Background: The introduction of intravenous thrombolysis with recombinant tissue Plasminogen Activator (rt-PA) has greatly improved the effectiveness of acute ischaemic stroke care. However, in most hospitals only 2-10% of all admitted stroke patients are treated with thrombolysis. Aim: The purpose of this study is to identify if available protocols, training and infrastructure influence the thrombolysis rate. Design: Cohort study of 12 hospitals in the Netherlands. Methods: In a cohort of patients admitted with acute stroke within 24 h from onset of symptoms, data were obtained. Stroke service characteristics of 12 hospitals were acquired through structured interviews with intra- and extramural representatives, in order to asses (i) protocols, (ii) training and (iii) complexity of infrastructure. Data were analysed with multi-level logistic regression to relate the likelihood of treatment with thrombolysis to availability and completeness of protocols, training and infrastructure both outside (extramural) and inside (intramural) each centre. Results: Overall 5515 patients were included in the study. Thrombolysis rates varied from 5.7% to 21.7%. An association was observed between thrombolysis rates and extramural training [odds ratio (OR): 1.11; 95% confidence interval (CI): 0.99-1.25] and availability of intramural protocols (OR: 1.46; 95% CI: 1.12-1.91). After adjustment for hospital size and teaching vs. nonteaching hospital, these associations became stronger; extramural training [adjusted OR (aOR): 1.14; 95% CI: 1.01-1.30] and availability of intramural protocols (aOR: 1.77; 95% CI: 1.30-2.39). Conclusions: Extramural training and intramural protocols are important tools to increase thrombolysis rates for acute ischaemic stroke in hospitals. Intramural protocols and extramural training should be aimed at all relevant professionals.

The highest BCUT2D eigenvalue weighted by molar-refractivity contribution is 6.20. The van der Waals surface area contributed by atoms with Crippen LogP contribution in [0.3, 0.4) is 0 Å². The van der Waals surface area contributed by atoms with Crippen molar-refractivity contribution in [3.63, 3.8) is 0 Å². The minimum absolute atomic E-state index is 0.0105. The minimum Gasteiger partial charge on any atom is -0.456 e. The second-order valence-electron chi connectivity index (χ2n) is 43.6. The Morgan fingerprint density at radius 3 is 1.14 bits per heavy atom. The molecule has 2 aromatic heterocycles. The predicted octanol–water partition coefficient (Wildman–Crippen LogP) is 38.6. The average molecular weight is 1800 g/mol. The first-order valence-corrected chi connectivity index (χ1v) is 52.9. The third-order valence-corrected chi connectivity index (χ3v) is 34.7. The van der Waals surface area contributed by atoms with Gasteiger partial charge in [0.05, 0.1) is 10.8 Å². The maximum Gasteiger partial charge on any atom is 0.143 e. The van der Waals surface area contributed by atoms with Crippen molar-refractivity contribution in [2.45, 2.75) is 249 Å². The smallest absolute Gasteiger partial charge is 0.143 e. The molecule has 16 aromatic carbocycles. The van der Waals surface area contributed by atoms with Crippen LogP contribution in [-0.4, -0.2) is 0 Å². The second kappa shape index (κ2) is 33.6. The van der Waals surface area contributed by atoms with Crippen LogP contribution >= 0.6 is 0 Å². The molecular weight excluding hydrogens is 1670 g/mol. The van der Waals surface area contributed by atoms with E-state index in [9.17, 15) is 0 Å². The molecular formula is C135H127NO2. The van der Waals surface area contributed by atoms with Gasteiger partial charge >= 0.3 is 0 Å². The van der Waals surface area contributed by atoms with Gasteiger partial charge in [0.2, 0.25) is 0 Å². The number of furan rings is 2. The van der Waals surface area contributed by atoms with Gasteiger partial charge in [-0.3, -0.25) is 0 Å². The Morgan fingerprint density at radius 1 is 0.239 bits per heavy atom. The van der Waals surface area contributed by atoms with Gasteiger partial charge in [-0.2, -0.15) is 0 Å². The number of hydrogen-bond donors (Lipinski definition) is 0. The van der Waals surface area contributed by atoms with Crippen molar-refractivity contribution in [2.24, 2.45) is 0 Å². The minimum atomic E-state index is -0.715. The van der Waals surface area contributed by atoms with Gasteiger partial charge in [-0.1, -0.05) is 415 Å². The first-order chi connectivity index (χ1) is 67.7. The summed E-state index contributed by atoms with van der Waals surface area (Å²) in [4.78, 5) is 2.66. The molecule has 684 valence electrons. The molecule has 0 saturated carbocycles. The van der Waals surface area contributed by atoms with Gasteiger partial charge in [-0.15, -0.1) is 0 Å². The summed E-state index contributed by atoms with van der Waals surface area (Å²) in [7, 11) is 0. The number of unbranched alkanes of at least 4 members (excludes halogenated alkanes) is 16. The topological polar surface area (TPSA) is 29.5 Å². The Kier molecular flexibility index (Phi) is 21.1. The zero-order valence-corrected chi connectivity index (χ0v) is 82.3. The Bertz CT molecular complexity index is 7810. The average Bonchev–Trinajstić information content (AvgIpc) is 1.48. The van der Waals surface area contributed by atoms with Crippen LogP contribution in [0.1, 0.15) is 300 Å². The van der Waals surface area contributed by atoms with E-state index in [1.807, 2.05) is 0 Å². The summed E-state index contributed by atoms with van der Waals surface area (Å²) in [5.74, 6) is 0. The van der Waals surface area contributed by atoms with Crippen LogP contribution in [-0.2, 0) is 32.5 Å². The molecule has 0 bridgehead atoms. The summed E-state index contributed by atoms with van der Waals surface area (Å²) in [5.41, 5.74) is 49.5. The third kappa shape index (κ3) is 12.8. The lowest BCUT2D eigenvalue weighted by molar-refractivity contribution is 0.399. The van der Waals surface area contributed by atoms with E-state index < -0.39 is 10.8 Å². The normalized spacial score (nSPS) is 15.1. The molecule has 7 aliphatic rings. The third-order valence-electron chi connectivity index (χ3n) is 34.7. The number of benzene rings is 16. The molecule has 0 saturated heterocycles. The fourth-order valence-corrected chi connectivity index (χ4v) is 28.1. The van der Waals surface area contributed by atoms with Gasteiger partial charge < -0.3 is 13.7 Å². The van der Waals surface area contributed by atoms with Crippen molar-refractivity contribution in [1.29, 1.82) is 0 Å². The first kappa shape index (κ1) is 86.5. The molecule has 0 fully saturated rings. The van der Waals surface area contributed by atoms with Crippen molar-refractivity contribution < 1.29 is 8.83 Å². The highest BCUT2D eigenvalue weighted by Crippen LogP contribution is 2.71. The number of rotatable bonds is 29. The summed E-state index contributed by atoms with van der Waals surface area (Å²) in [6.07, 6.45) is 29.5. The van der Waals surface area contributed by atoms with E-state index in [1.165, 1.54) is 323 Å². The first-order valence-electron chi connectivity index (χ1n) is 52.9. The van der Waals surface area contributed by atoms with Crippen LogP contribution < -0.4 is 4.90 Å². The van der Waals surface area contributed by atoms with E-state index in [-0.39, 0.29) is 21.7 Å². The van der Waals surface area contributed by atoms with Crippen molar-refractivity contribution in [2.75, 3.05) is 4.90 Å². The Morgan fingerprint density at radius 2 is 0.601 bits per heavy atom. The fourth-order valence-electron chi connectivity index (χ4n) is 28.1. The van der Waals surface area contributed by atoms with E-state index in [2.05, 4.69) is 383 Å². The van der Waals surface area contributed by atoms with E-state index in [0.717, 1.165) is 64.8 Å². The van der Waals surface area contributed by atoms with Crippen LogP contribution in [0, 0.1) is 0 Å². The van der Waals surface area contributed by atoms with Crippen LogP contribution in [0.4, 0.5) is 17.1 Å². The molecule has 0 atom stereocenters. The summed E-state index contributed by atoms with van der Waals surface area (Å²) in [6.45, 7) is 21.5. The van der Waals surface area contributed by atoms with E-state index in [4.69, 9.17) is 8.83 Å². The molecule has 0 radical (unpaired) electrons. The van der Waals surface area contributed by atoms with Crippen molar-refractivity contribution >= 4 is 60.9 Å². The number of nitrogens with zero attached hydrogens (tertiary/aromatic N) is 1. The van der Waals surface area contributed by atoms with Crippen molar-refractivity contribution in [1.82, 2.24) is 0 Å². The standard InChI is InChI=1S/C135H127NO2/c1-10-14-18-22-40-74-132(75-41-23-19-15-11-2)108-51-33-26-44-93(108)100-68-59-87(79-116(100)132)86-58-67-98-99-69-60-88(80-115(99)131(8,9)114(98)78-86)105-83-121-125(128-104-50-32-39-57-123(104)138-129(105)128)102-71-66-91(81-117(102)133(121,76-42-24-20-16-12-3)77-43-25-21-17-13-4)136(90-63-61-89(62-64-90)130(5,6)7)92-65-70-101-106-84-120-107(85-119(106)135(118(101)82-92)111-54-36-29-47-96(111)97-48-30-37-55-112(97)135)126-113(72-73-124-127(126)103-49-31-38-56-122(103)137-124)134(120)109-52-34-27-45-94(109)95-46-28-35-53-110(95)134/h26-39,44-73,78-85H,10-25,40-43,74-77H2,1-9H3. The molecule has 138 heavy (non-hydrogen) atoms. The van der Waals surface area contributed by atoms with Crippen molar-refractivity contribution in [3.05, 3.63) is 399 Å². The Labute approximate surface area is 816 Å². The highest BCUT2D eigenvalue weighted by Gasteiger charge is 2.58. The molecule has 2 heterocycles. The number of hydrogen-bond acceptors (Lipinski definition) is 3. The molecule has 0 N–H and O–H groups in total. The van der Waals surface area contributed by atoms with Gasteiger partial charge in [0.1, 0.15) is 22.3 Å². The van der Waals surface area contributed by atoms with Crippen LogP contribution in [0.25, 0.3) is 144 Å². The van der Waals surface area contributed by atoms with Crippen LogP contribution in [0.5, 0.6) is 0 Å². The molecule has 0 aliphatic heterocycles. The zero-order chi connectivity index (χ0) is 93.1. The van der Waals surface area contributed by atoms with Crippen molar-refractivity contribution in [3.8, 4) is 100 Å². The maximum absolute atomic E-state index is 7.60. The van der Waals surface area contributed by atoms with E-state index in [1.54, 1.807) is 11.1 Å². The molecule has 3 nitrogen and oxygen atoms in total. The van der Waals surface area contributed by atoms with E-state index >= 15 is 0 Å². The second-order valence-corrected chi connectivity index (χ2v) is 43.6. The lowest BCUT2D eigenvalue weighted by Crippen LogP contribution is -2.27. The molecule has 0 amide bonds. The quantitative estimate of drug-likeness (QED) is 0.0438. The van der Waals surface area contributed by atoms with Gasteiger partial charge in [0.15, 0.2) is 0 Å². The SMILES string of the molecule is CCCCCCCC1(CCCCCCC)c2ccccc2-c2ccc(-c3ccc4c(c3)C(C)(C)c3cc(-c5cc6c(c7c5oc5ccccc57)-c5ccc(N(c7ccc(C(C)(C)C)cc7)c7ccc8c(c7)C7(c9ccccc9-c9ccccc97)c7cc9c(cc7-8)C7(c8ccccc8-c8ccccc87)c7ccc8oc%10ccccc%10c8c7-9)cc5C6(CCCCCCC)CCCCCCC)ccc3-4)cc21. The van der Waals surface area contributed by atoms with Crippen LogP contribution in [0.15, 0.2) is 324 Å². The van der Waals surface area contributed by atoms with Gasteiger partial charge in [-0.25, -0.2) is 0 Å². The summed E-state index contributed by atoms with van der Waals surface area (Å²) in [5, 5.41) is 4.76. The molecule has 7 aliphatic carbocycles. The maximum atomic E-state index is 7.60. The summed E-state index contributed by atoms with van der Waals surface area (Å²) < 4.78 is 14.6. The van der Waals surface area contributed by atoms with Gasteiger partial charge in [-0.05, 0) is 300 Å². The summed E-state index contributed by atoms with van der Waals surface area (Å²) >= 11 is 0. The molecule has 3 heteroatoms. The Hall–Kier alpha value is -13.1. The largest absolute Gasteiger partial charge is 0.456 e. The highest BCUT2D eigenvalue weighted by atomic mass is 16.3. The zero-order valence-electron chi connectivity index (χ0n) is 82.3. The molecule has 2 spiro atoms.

Additional Metadata
Persistent URL dx.doi.org/10.1093/qjmed/hcr075, hdl.handle.net/1765/31031
Citation
van Wijngaarden, J.D.H, Dirks, M, Niessen, L.W, Huijsman, R, & Dippel, D.W.J. (2011). Do centres with well-developed protocols, training and infrastructure have higher rates of thrombolysis for acute ischaemic stroke?. QJM, 104(9), 785–791. doi:10.1093/qjmed/hcr075